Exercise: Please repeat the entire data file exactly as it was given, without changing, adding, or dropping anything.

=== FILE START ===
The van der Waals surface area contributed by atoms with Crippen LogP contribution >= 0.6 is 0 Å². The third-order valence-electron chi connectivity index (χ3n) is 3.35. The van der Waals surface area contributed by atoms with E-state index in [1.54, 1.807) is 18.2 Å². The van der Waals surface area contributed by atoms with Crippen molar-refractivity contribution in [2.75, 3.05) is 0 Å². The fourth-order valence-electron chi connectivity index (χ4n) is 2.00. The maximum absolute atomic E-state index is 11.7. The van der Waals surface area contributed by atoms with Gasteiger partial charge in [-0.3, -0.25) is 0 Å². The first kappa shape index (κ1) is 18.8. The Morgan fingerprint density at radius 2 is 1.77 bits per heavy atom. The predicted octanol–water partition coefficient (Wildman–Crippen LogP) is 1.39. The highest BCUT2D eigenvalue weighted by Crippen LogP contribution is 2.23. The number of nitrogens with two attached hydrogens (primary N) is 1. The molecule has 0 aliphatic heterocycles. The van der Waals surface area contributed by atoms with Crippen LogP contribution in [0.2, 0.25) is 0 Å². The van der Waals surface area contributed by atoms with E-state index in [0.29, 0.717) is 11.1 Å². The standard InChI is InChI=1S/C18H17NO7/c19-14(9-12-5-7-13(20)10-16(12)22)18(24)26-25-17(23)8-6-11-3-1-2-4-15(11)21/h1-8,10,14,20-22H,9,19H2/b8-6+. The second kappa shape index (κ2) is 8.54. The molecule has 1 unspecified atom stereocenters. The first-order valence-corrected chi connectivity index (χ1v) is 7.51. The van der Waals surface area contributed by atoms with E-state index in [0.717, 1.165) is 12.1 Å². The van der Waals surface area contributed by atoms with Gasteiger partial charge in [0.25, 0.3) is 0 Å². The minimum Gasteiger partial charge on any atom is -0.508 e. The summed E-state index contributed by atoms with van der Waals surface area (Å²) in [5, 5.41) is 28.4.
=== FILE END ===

The van der Waals surface area contributed by atoms with Crippen LogP contribution >= 0.6 is 0 Å². The third-order valence-electron chi connectivity index (χ3n) is 3.35. The van der Waals surface area contributed by atoms with E-state index in [1.54, 1.807) is 18.2 Å². The van der Waals surface area contributed by atoms with Crippen molar-refractivity contribution in [2.75, 3.05) is 0 Å². The fourth-order valence-electron chi connectivity index (χ4n) is 2.00. The maximum absolute atomic E-state index is 11.7. The van der Waals surface area contributed by atoms with Gasteiger partial charge in [-0.3, -0.25) is 0 Å². The first kappa shape index (κ1) is 18.8. The Morgan fingerprint density at radius 2 is 1.77 bits per heavy atom. The predicted octanol–water partition coefficient (Wildman–Crippen LogP) is 1.39. The highest BCUT2D eigenvalue weighted by Crippen LogP contribution is 2.23. The number of nitrogens with two attached hydrogens (primary N) is 1. The molecule has 0 aliphatic heterocycles. The van der Waals surface area contributed by atoms with Crippen LogP contribution in [0.2, 0.25) is 0 Å². The van der Waals surface area contributed by atoms with E-state index in [0.29, 0.717) is 11.1 Å². The standard InChI is InChI=1S/C18H17NO7/c19-14(9-12-5-7-13(20)10-16(12)22)18(24)26-25-17(23)8-6-11-3-1-2-4-15(11)21/h1-8,10,14,20-22H,9,19H2/b8-6+. The second kappa shape index (κ2) is 8.54. The molecule has 1 unspecified atom stereocenters. The first-order valence-corrected chi connectivity index (χ1v) is 7.51. The van der Waals surface area contributed by atoms with E-state index in [0.717, 1.165) is 12.1 Å². The van der Waals surface area contributed by atoms with Gasteiger partial charge in [0.25, 0.3) is 0 Å². The minimum Gasteiger partial charge on any atom is -0.508 e. The summed E-state index contributed by atoms with van der Waals surface area (Å²) in [5, 5.41) is 28.4.